‘Battlestar Galactica’ blogging: “Deadlock”

(lots of spoilers! assumes you’ve seen the episode!)

(previous: “No Exit”)
Or the “Ellen was, is, and always will be fundamentally a bitch” episode. If we might have thought the mean-spirited, vindictive Ellen we knew and hated from before was gone, had been some sort of result of her blocked memories or something, we see now that that’s her default mode of behavior, because here she is again.

On the other hand, gotta love actress Kate Vernon, who’s so damn good at being so damn bad.

I was feeling sorry for Ellen at first, with her bit about only five survivors instead of 50,000, but she had to go and toss it out the airlock with her pointless cruelty to Caprica Six. It’s probably a good thing she never had children, because she clearly thinks of the skinjobs as her children, and look how willing she is to hurt one of them just to get at Saul.

So, did Caprica Six lose the baby because of the altercation at the food distribution, or because the baby just wasn’t ever going to be viable? Or is it so mystical as Caprica suggested, that it was just about love — their love, God’s love, whatever? Because as soon as the love seemed to be in doubt — Caprica is threatened in her relationship with Saul because of Ellen’s return? or is God displeased over the Cylons fighting with one another? — the baby died.

I hope it’s not the mystical stuff.

Looks like I was wrong about the humans starting to cope with Cylons among them — Capica Six getting picked on was nasty. Except the skinjobs obviously are starting to feel like they’re part of the human society, what with the posting pictures of their own on the wall of remembrance. Looks like it’ll be kicking and screaming toward human-skinjob neighborliness…

Nice to see revolution brewing among the citizenry. Well, not nice, but you know what I mean. I’ve been wanting to see more of how ordinary people are coping with their lot, and I assumed the answer to that would be “not well.” Do we really want Gaius as the counterrevolutionary, though? Does he really, genuinely care about anything other than regaining his power among his followers? Isn’t Paula going to be trouble? (Disillusioned ex-believers can be scary and dangerous.) Isn’t religion and revolution a powder keg of a combination?

I predict that things will not go smoothly over the last few episodes.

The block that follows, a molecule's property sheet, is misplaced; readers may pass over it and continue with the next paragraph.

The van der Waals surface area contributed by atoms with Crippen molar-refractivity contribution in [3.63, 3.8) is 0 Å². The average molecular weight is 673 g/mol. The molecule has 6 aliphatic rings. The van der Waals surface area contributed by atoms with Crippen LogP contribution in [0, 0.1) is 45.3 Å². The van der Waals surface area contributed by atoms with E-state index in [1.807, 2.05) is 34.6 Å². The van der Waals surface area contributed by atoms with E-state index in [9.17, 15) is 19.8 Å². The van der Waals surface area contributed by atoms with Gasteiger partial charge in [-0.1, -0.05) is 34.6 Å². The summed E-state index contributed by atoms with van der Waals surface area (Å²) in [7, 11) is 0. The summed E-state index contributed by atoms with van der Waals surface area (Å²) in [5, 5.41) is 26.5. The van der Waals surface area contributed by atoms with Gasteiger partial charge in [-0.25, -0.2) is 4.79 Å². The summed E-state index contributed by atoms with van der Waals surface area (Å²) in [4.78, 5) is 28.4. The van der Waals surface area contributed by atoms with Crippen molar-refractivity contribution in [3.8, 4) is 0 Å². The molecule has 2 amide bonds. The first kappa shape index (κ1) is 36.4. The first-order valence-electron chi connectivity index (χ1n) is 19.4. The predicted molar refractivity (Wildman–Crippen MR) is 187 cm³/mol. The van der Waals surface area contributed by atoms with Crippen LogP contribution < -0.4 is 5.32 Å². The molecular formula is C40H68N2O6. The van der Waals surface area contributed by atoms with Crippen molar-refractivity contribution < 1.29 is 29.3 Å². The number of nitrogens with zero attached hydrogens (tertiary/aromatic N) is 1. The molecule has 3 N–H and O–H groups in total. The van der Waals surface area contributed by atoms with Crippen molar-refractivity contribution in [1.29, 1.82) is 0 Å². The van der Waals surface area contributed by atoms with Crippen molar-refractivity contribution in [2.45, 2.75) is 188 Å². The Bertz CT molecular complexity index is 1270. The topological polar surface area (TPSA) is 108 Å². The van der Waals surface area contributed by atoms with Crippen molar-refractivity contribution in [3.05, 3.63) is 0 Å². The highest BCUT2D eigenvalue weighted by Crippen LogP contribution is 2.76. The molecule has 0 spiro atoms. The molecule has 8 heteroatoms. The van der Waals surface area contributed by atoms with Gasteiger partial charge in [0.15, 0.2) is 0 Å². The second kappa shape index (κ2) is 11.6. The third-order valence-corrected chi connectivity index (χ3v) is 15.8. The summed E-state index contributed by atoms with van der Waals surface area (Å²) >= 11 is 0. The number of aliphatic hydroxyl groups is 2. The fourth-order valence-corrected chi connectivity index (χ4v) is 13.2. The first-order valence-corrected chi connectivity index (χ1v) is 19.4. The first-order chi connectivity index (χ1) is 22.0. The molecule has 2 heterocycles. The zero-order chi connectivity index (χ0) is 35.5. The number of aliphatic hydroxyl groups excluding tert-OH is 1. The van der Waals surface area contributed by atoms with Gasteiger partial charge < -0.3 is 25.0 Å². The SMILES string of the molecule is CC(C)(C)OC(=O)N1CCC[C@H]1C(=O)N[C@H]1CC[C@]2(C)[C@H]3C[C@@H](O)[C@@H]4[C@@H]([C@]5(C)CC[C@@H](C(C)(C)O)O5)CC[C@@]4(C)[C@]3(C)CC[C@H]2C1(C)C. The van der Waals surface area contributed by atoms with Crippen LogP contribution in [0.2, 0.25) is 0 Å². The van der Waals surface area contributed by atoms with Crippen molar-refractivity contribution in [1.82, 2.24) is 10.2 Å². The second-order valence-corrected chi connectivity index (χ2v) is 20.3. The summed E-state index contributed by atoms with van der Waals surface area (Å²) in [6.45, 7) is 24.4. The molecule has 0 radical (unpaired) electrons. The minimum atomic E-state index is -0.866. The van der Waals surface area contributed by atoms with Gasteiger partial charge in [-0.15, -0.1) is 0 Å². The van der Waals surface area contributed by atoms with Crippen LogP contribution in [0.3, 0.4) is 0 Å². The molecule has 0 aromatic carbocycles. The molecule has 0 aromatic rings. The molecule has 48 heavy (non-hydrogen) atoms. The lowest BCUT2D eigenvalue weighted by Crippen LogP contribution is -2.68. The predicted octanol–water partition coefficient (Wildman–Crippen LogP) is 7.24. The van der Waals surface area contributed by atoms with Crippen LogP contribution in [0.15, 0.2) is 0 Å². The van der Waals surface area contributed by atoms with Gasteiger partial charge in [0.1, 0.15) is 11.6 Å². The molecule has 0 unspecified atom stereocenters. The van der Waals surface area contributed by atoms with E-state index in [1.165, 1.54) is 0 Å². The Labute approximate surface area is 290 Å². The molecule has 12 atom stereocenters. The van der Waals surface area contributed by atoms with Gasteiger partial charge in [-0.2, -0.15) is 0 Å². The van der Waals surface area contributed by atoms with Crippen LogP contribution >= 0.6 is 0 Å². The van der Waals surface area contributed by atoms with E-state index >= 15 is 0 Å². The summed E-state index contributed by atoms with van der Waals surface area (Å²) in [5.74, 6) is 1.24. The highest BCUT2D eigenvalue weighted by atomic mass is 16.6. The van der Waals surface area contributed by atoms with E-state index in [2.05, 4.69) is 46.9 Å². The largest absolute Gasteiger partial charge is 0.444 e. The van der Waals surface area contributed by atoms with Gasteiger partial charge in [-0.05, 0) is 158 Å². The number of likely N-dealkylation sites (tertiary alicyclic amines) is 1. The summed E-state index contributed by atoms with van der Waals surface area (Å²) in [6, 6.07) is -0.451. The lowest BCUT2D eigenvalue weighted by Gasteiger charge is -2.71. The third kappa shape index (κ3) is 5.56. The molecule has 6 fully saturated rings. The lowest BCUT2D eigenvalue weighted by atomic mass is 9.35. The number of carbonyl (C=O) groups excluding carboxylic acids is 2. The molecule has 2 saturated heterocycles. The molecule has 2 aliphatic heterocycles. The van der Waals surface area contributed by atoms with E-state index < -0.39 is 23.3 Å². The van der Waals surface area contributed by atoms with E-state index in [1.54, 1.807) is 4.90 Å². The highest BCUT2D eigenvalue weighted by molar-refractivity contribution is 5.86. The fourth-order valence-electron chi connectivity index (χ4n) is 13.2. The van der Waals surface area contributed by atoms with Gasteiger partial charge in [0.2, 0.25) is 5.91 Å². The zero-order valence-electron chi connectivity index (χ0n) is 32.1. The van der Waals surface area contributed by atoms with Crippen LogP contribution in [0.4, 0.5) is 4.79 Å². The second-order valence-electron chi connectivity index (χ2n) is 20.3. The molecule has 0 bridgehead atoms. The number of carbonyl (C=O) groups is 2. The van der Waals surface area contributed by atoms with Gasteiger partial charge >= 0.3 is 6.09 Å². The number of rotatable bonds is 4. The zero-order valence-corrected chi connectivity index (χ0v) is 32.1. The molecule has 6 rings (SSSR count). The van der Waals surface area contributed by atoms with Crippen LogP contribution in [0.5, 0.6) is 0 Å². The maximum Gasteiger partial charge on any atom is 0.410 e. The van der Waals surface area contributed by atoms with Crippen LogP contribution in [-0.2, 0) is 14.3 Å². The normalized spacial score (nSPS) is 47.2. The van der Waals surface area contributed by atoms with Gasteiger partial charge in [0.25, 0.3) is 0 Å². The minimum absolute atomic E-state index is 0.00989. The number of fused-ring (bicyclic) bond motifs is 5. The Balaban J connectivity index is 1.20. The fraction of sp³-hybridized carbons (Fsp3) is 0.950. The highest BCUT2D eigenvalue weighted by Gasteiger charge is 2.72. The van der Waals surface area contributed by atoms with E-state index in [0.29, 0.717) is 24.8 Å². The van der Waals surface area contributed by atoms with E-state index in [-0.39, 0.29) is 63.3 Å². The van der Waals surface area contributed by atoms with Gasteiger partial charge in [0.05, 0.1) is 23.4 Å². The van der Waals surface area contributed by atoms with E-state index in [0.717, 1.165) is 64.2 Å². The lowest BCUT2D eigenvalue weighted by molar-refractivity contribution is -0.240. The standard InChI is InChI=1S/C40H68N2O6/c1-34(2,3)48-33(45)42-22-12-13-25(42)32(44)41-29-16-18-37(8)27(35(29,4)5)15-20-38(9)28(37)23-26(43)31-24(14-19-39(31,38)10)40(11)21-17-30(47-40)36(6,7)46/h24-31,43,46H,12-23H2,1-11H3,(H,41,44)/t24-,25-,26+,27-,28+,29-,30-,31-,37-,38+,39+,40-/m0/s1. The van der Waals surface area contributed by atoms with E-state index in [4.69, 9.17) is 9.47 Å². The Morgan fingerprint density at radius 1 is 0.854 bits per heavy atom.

I’m still wondering: If Earth was the home of the 13th colony, then where did they all colonize from? Kobol?

I’m also wondering, along with Hot Dog: “How many dead chicks are out there?” Is someone else gonna show up?

Oh, goody: Sam is waking up. I hope…

(next: “Someone to Watch Over Me”)

(Watch full episodes and get recaps at Sci Fi’s official site for the show.)

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Kathy A
Kathy A
Sat, Feb 21, 2009 6:52pm

I’m becoming very intrigued over the return of Head!Six, who’s been gone for most of this season. It was her suggestion that Baltar acquire bigger and better guns for his group, and not something that seemed to have been in his head already.

We found out last week that head!characters were around on Earth, appearing to Tyrol and Tory with warnings about the upcoming apocalypse and getting them to reinvent resurrection, so I’m wondering if these are independent entities with agendas of their own.

Sat, Feb 21, 2009 7:11pm

Yeah, everybody colonized from Kobol. At least that’s what I got from the “No Exit”…and the scrolls of Pythia.

Sun, Feb 22, 2009 8:03am

No kobol ain’t the point of “origin”…earth is. This show’s timeline is waaaay downline in the future from our time.

WE left earth at some point (perhaps “us earthlings” being the “lords of kobol” over the 12 tribes of ‘normal humans’.

Kobol is where the 12 created the 13th (first set o’ cylons), and away it went after that per the storyline.

If Ron Moore isn’t trying to turn BSG into blatant ‘fantasy’, then Earth (our earth) was the point of origin…originally.

Earth has to be the human origin point as it is what evolution shows us. We diverged from a line of apes 5-7 million years ago. For the show to say we started at Kobol takes BSG from ‘science fiction’ to ‘fantasy’ in genre, and I’m seriously doubting Moore is doing that.

Thu, Feb 26, 2009 12:05pm


Except that in an interview with Maureen Ryan in the Chicago Tribune, writer Jane Espenson was asked that question, and said that Kobol is the birthplace of humanity in the series.